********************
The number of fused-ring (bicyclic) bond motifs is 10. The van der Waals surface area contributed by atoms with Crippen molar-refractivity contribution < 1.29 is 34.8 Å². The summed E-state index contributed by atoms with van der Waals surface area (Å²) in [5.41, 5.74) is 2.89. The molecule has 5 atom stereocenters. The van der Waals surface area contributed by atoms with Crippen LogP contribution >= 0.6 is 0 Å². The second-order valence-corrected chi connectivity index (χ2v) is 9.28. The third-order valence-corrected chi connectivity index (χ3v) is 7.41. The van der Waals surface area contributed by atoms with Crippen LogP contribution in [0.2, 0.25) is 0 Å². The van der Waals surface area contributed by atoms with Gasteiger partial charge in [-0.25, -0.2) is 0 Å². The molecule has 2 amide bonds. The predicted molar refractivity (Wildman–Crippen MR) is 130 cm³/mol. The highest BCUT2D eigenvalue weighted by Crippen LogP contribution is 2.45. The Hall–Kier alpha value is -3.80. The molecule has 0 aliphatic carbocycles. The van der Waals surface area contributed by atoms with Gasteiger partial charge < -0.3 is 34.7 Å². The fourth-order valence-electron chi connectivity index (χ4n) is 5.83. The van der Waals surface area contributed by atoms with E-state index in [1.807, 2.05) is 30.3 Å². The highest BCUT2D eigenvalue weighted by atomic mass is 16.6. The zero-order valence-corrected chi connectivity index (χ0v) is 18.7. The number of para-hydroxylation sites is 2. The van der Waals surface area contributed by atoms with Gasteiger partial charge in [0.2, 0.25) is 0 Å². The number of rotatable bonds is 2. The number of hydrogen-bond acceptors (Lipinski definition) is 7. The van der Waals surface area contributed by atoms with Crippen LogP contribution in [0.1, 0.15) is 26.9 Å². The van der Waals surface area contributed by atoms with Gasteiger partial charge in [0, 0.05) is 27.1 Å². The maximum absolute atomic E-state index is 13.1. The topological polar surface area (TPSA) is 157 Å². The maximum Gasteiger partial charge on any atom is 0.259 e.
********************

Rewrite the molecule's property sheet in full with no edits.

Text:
The number of fused-ring (bicyclic) bond motifs is 10. The van der Waals surface area contributed by atoms with Crippen molar-refractivity contribution < 1.29 is 34.8 Å². The summed E-state index contributed by atoms with van der Waals surface area (Å²) in [5.41, 5.74) is 2.89. The molecule has 5 atom stereocenters. The van der Waals surface area contributed by atoms with Crippen LogP contribution >= 0.6 is 0 Å². The second-order valence-corrected chi connectivity index (χ2v) is 9.28. The third-order valence-corrected chi connectivity index (χ3v) is 7.41. The van der Waals surface area contributed by atoms with Crippen LogP contribution in [0.2, 0.25) is 0 Å². The van der Waals surface area contributed by atoms with Gasteiger partial charge in [-0.25, -0.2) is 0 Å². The molecule has 2 amide bonds. The predicted molar refractivity (Wildman–Crippen MR) is 130 cm³/mol. The highest BCUT2D eigenvalue weighted by Crippen LogP contribution is 2.45. The Hall–Kier alpha value is -3.80. The molecule has 0 aliphatic carbocycles. The van der Waals surface area contributed by atoms with Gasteiger partial charge < -0.3 is 34.7 Å². The fourth-order valence-electron chi connectivity index (χ4n) is 5.83. The van der Waals surface area contributed by atoms with E-state index in [1.807, 2.05) is 30.3 Å². The highest BCUT2D eigenvalue weighted by atomic mass is 16.6. The zero-order valence-corrected chi connectivity index (χ0v) is 18.7. The number of para-hydroxylation sites is 2. The van der Waals surface area contributed by atoms with Gasteiger partial charge in [0.2, 0.25) is 0 Å². The number of rotatable bonds is 2. The number of hydrogen-bond acceptors (Lipinski definition) is 7. The van der Waals surface area contributed by atoms with Crippen LogP contribution in [0.1, 0.15) is 26.9 Å². The van der Waals surface area contributed by atoms with Gasteiger partial charge in [0, 0.05) is 27.1 Å². The maximum absolute atomic E-state index is 13.1. The topological polar surface area (TPSA) is 157 Å². The maximum Gasteiger partial charge on any atom is 0.259 e.